Defence Pension Disbursement Office, a sub-office of the CDA, Meerut Cantonment, under the Ministry of Defence, had shifted its premises from SCO-114, Sector 47, to Pr CDA (WC), Sector 9, near the Punjab Police Headquarters, said Sanjeev Malhotra, DPDO, Chandigarh.

Lecture on organ donation

The Gastroenterology and Liver Forum along with NGO Anti-Crime Anti-Corruption Organisation organised a public lecture on organ donation at DAV College. PGI Director YK Chawla was the guest of honour. Over 300 persons participated in the lecture. Dr Dhavan, president of the forum, said everyday around 60 people from around the world undergo organ transplant surgery.


Doctor appointed

Max Super Speciality Hospital, Mohali, today announced the appointment of Dr Sananda Bag as consultant urologist and transplant surgeon. Dr Sananda will be responsible for providing comprehensive services relating to various urological and kidney transplant surgeries.

Training programme

Dr MP Poonia, director, National Institute of Technical Teachers Training and Research (NITTTR), today said developing passion, dedication and commitment towards work, sharpening communication skills, and cultivating a positive mindset could help an individual in achieving corporate and personal success. He was addressing the valedictory session of the five-day ICT-enabled Induction Training Programme for technical teachers at the Doaba Institute of Engineering and Technology, Kharar. Dr Poonia was the chief guest on the occasion. Dr SK Dhameja, professor, NITTTR, was the guest of honour. He highlighted the salient features of the programme. Manjit Singh, executive vice-chairman, Doaba Group of Colleges, welcomed the dignitaries. — TNS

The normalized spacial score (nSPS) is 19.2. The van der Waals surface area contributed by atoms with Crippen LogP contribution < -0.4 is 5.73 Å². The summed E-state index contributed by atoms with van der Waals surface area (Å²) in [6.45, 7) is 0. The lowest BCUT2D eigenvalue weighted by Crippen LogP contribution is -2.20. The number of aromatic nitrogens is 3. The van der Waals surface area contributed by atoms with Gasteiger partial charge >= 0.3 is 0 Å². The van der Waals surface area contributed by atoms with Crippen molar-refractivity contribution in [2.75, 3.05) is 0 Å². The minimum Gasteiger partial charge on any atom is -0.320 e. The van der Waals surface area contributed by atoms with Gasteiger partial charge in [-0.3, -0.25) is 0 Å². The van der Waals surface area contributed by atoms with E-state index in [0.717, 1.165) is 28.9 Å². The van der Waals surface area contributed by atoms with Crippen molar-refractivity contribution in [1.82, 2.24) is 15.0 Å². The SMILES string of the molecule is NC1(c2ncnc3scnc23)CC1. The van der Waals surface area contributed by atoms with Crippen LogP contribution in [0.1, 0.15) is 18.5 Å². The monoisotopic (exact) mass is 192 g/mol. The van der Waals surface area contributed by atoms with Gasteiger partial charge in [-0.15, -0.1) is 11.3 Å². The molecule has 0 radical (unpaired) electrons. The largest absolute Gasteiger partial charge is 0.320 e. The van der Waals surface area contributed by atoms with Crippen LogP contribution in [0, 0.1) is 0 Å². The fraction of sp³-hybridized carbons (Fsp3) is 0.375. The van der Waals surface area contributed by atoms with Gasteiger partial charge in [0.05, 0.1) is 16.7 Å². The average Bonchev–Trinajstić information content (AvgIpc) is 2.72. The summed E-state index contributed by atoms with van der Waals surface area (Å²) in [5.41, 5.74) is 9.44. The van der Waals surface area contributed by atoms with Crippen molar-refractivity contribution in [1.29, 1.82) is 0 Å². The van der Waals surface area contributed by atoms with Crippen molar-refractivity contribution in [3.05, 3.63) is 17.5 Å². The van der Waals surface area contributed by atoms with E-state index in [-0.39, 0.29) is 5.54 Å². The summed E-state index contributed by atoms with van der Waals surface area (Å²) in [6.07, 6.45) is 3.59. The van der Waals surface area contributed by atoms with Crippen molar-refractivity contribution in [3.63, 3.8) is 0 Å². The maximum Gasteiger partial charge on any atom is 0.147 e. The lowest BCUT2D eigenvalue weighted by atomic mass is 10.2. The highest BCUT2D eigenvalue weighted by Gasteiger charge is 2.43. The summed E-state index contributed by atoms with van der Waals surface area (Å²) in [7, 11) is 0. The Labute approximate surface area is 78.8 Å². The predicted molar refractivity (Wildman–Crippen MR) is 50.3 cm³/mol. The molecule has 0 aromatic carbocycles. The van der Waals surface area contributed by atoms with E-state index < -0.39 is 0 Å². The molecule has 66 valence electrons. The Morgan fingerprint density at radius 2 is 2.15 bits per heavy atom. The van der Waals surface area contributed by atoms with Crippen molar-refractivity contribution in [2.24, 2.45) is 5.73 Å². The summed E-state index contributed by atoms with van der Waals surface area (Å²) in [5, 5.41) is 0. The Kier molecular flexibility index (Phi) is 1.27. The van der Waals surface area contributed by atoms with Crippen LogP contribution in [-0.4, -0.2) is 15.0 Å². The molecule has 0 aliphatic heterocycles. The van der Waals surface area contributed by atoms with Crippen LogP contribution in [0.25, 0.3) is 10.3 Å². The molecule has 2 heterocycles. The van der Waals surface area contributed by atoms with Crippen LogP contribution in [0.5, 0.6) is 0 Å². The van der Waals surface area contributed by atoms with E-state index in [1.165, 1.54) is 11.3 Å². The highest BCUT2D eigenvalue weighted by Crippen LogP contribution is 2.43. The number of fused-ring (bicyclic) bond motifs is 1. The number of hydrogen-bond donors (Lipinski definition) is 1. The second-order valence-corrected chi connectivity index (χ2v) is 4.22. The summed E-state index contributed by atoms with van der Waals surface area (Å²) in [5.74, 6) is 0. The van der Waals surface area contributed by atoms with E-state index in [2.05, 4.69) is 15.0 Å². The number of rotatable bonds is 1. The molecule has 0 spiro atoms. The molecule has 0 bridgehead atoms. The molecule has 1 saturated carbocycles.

University Business School
Cut-off down, courtesy fewer applicants
Amit Sharma
Tribune News Service

Chandigarh, April 14
The lesser number of applications received by PU’s University Business School (UBS) for the session 2013-14 has also led to drop in the cut-off marks for admission to the department. A candidate with 81 percentile CAT score has also got an interview call as compared to 86 percentile last year.

The number of applications received by UBS that has gone down during the recent years has also shown its impact on the cut-off. The department received only 1,850 applications for the 2013-14 session, out of which 893 applicants have been shortlisted.

Hirdesh Madan, North Head of a MBA coaching institute, said with a considerable drop in the number of applications, the cut-off had dropped by around 5 percentile.

“Last year, students above 86 percentile CAT score had got an interview call at UBS. However, this time students with 81 percentile have also been shortlisted for group discussions and interviews,” he said.

“It’s simple, lesser the applications lower the cut-off,” Madan said.

In 2012-13, a total of 2,558 applications were received for admissions, while in 2011-12 2,858 applications were received, which is almost 3,000 applications less as compared to 2010-11, during which 6,078 applications were received for admissions.

Karamjeet Singh, a senior faculty member at UBS, said: “The department needs to increase the industry interaction, built its strong alumni base for placements and do aggrieve marketing to ensure good students and better placements”.

With top business schools across the country, including IIMs, completing the admission process, UBS has also begun the last step for the admission with a total of 893 shortlisted students in the race for getting admissions to 140 seats in various MBA sections. Group discussions and personal interviews of the shortlisted candidates have already begun, which will stretch up to the last week of April.



SOPU holds cleanliness drive to woo students
Tribune News Service

Chandigarh, April 14
If protests were not enough, the student parties at Panjab University are resorting to issues like cleanliness drive and star nights to grab the attention of students. The SOPU organised one such cleanliness drive at the Student Centre today.

Close to the new academic session, the student parties have pulled up their socks and have started making efforts to attract students.

While the first week of April witnessed music nights and protests held by both Student Organisation of Panjab University (SOPU) and Panjab University Students Union (PUSU), the student parties have now come with strategies like cleanliness drive.